But the face is part of a person. It doesn't get cast off. The face of love is sharing feelings about the things of earthly life. It's communicating, it's giving the ideas and feelings of your mind to someone. That's more precious.

You know, it's a funny thing, but friendship in marriage has to be learned. Many people - usually, the husbands - find sharing their ideas and feelings a hard thing to do. But as two people grow together, and as they work on communication, and learn to trust the other not to hurt them if they open up, then they find ways to break through the barriers inside of them. They give of themselves, and find deep pleasure in doing so, and they find a friendship that is on a higher plane than any other one.

Swedenborg mentions one more reward of true marriage love - the heartfelt wish to do whatever good things you can for your partner. That tender concern for the mind and body of the loved one is the most tangible blessing of a complete love.

Now maybe it seems that all these blessings are just so many words. People might be tempted to say, "Innocent, trusting love; peaceful love; complete and confident friendship; that doesn't sound like the kind of marriage I know." It sounds impractical.

Every ideal sounds impractical. Every promise the Lord makes for our happiness sounds impractical. And let's face it, if we are going to try to do it for ourselves, it's not just impractical, it's hopeless. You can't build your marriage into an ideal, totally loving union. You can't invent peace and innocence in your relationship.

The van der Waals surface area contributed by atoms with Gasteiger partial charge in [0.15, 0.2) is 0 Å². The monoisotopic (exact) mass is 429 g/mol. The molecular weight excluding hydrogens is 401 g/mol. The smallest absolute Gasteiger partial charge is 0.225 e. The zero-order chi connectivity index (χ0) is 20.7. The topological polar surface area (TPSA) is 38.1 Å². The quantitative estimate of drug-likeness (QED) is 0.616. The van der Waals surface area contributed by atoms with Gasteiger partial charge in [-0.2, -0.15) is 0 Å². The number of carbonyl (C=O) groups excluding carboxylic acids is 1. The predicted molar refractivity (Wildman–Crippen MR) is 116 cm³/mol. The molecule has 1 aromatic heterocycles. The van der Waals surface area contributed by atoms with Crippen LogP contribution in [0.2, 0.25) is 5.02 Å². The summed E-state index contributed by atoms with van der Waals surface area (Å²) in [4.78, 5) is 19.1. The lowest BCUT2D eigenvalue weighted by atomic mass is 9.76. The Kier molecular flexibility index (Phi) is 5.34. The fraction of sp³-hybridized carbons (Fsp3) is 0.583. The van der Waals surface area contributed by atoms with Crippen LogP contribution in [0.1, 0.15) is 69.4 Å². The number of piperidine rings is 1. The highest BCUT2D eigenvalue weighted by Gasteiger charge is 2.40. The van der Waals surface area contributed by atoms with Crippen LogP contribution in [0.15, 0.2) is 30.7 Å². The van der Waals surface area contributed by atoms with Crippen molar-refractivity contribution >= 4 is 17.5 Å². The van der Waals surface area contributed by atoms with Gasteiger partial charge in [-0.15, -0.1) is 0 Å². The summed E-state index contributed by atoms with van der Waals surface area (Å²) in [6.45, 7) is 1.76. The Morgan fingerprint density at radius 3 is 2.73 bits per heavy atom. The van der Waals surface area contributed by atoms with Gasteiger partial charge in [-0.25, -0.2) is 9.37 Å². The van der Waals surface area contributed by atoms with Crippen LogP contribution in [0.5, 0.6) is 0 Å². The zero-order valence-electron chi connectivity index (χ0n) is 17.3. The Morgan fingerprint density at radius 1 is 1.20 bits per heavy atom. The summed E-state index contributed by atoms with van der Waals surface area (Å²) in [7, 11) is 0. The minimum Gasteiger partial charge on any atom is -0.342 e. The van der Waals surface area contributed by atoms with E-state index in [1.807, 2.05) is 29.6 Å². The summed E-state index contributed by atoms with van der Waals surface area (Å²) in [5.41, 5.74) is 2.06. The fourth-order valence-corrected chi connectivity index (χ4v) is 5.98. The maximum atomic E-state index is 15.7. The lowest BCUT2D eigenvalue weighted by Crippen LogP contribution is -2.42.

These aren't pipe-dreams pulled out of the air. They are promises from the God of heaven and earth, and He can make them happen. He can do it for every person who was ever born, if that person wants it.

Isn't it true that you want it? Don't you want to live your life on earth with someone whom you love and cherish with growing charity? Don't you want to regain your youth and good looks in heaven, and walk the fields of heaven and serve the God of heaven as a completely loving couple, ever young, always together?

Well you can. Because our Lord has said you can, if you want it badly enough; and He can make it come true.